BRIEF April 17, 2018

Development Marketplace 2018: Rwanda

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The winning Development Marketplace 2018 proposal from Fundación Plan International España examines the long-term impacts of an empowerment training on gender-based violence, and household energy use in humanitarian settings.

Photo © Fundación Plan International España


Fundación Plan International España | Assessing the Long-Term Impacts of an Empowerment Training on Gender-Based Violence and Household Energy Use in Humanitarian Settings


Project Summary:

Globally, there are more than 65 million individuals living in humanitarian settings, forcibly displaced due to violence, conflict or natural disasters (UNHCR, 2017). In these settings, women and girls are at high risk of experiencing both non-partner and partner gender-based violence (GBV) as basic aspects of daily living. Normal tasks related to cooking can become a health hazard. Women can spend up to five hours collecting firewood for cooking (GACC & UNHCR, 2016). In addition to the drudgery, travelling large distances outside camps can put women at significant risk of harassment, assault and sexual abuse, as more than 30% of women in Rwanda (GACC & UNHCR, 2016) and more than 40% in Chad and Uganda (UNHCR, 2014) report experiencing an assault during firewood collection.

This study proposes to understand the long-term impacts and the potential pathways through which an integrated behavioral intervention focused on personal and economic empowerment and efficient and clean cooking technology use can impact GBV in a refugee camp setting. Due to the need to halt deforestation of surrounding communities, Rwanda will be instituting a ban on firewood use for cooking in the coming year. This will be accompanied by access to cleaner cookstoves and fuels that will necessitate significant behavior change.


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Project Team:

Anita Shankar, PhD, is a medical anthropologist and international public health researcher with Johns Hopkins University, Bloomberg School of Public Health with more than 25 years of research and field experience targeted at improving women’s empowerment as well as maternal and child health. Her research focuses on investigating and testing innovative cognitive-behavioral interventions directed at fostering personal agency as a means of catalyzing positive behavior change. Dr. Shankar has led several research studies related to enhancing women’s roles in the clean energy sector, with specific focus on fostering personal empowerment and strengthening entrepreneurial capacities. She is a lead author on the Empowered Entrepreneur training handbook and has led a global training of trainers' program to scale this initiative to clean energy organizations worldwide. Her research is focused on laying the scientific foundation and tools for personal agency-based empowerment interventions to increase human adaptability, secure livelihoods and improve health. She is Principal Investigator for an ongoing randomized controlled trial in Rwandan refugee settings to assess the impacts of clean cookstove technologies and a couples-based personal agency intervention on decreasing the risk of both non-partner and intimate-partner violence in humanitarian settings.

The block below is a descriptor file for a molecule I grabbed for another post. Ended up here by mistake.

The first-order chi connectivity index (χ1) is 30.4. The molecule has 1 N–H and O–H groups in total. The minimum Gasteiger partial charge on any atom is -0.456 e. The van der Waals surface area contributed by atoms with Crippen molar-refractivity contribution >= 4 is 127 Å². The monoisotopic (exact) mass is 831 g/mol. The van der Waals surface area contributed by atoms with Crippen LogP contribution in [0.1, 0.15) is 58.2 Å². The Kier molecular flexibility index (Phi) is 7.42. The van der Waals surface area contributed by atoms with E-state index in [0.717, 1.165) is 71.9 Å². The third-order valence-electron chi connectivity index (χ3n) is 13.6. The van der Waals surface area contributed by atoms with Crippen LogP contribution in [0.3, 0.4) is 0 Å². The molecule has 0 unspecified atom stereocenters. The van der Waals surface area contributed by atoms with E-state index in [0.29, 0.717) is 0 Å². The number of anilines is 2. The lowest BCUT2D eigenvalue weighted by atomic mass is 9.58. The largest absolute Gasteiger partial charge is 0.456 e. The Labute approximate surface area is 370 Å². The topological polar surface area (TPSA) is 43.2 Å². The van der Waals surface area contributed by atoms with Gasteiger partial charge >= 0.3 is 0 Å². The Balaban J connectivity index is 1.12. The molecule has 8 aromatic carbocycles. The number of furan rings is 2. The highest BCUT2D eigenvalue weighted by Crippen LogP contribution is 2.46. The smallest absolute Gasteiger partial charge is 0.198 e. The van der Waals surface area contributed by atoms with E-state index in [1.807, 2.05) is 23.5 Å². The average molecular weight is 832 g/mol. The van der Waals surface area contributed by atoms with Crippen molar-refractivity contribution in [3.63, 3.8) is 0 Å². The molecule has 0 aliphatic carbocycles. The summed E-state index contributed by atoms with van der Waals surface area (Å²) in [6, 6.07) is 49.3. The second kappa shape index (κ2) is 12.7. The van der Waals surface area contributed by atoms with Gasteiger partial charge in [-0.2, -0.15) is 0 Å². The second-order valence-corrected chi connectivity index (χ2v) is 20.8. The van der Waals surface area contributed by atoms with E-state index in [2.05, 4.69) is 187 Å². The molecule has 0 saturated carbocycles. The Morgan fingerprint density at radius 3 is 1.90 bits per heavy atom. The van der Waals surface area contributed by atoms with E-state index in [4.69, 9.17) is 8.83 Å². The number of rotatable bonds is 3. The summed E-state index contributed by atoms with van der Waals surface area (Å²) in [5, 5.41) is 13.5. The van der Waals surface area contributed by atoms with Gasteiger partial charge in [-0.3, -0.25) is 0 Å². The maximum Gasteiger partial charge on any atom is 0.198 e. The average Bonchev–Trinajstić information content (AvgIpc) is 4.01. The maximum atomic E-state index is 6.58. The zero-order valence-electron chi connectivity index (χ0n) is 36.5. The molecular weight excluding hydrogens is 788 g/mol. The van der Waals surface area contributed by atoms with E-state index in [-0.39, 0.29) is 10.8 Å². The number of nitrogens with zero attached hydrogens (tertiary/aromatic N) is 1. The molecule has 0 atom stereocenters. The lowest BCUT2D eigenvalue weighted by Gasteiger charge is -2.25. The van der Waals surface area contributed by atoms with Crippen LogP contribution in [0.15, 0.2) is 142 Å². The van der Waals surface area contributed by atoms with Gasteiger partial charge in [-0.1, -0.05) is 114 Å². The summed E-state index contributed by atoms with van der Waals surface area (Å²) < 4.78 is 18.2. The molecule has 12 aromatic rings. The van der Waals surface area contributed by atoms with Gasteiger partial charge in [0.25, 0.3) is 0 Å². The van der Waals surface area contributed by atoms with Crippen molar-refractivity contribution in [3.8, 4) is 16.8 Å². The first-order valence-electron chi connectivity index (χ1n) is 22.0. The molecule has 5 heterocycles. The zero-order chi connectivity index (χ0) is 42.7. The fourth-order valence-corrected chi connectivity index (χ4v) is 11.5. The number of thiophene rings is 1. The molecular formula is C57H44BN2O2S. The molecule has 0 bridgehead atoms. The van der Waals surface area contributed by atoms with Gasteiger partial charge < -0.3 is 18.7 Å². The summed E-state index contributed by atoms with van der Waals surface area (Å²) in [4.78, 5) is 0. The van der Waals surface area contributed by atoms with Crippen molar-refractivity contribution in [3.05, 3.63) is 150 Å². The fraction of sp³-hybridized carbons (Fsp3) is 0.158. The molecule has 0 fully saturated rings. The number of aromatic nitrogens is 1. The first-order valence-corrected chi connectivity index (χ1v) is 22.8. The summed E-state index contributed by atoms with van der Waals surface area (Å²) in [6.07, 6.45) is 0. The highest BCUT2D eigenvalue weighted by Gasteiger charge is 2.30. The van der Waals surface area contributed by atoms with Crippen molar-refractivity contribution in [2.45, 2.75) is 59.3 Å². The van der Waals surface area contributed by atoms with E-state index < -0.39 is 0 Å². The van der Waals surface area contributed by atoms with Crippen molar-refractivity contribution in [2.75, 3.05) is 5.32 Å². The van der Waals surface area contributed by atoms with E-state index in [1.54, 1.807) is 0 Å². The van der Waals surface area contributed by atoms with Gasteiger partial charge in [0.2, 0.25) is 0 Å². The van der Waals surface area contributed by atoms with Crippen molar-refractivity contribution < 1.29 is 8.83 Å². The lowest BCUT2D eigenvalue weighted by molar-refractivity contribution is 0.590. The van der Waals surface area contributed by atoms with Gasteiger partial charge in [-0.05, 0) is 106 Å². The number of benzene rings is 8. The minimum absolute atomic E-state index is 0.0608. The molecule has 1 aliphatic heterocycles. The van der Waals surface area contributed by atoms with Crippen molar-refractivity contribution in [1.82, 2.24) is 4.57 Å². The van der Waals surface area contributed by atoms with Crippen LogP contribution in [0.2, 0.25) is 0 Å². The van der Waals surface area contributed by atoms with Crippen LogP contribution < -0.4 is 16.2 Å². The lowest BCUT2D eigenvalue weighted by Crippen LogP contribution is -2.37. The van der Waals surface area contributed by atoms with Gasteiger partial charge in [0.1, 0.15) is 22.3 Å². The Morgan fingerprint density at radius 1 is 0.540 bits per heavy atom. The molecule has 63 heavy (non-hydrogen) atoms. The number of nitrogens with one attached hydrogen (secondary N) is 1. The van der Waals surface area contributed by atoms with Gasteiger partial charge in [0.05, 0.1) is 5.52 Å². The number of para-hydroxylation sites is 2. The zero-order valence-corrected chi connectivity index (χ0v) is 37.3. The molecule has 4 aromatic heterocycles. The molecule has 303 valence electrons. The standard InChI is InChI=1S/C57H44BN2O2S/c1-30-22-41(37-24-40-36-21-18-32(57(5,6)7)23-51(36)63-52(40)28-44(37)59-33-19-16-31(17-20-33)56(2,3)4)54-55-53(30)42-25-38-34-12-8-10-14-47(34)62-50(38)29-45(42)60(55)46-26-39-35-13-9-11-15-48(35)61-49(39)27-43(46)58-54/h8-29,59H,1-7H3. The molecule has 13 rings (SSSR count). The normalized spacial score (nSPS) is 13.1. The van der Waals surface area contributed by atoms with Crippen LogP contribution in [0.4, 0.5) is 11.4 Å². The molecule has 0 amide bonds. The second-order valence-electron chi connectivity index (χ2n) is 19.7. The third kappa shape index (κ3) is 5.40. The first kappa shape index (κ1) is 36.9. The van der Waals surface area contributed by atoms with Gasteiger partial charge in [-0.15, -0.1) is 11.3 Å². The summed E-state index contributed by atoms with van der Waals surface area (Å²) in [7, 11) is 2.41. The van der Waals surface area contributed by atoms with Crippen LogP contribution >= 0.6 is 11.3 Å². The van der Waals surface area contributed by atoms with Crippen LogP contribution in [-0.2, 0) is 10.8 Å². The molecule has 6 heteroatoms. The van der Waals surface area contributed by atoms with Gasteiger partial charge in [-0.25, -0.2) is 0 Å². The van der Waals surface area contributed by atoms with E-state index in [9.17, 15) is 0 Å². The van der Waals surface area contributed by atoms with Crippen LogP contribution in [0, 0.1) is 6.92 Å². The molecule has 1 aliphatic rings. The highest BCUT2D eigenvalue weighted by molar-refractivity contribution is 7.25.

Luis García La Moneda is Program Manager for the Energy and Climate Change Program at Plan International. An Environmental Sciences graduate with specialization in International Development Cooperation and solar photovoltaic (PV) projects and more than 14 years of experience, La Moneda has worked in enterprises, public institutions, enterprise associations and civil society organizations. He has worked for the past 10 years in different NGOs as project manager of both development and humanitarian aid interventions in multiple sectors, with a focus on Environment, Climate Change and Energy Access projects. He has worked in Europe and in Africa (Senegal, Mali, Uganda, Rwanda, Zimbabwe, Kenya), Latin America (Peru, Bolivia, Ecuador), Asia (Philippines) and Middle East (Lebanon, Syria, and OPT). 

Naira Kalr completed the M.Phil in Evidence-based Social Intervention in 2008, as an Inlaks scholar from India. Her thesis, under the mentorship of Professor Frances Gardner, involved a systematic review and meta-analysis of cognitive-behavior therapy-based interventions to promote psychosocial well-being in schools. In her course, she was awarded a Barnett Scholarship by the department, and was also selected for an ESRC Methods for Research Synthesis Programme student placement at the Evidence for Policy and Practice Information and Coordinating Centre at the UCL Institute of Education.

The training in research synthesis and critical appraisal of research at the department has been critical to her work as a consultant for organizations, such as the London School of Hygiene and Tropical Medicine, the World Bank, and Save the Children, U.K.. More recently, as a consultant for the World Health Organization (WHO), she carried out systematic reviews and appraised the quality of research using the GRADE approach to inform WHO guidelines in the areas of "health promotion interventions for maternal and child health" and "responding to intimate-partner violence and sexual violence against women."

Kalr is currently pursuing a doctoral degree at the Johns Hopkins Bloomberg School of Public Health and is using her training in evidence-based social intervention to develop and evaluate interventions that address gender-based violence and reproductive health needs of brothel-based sex workers in India.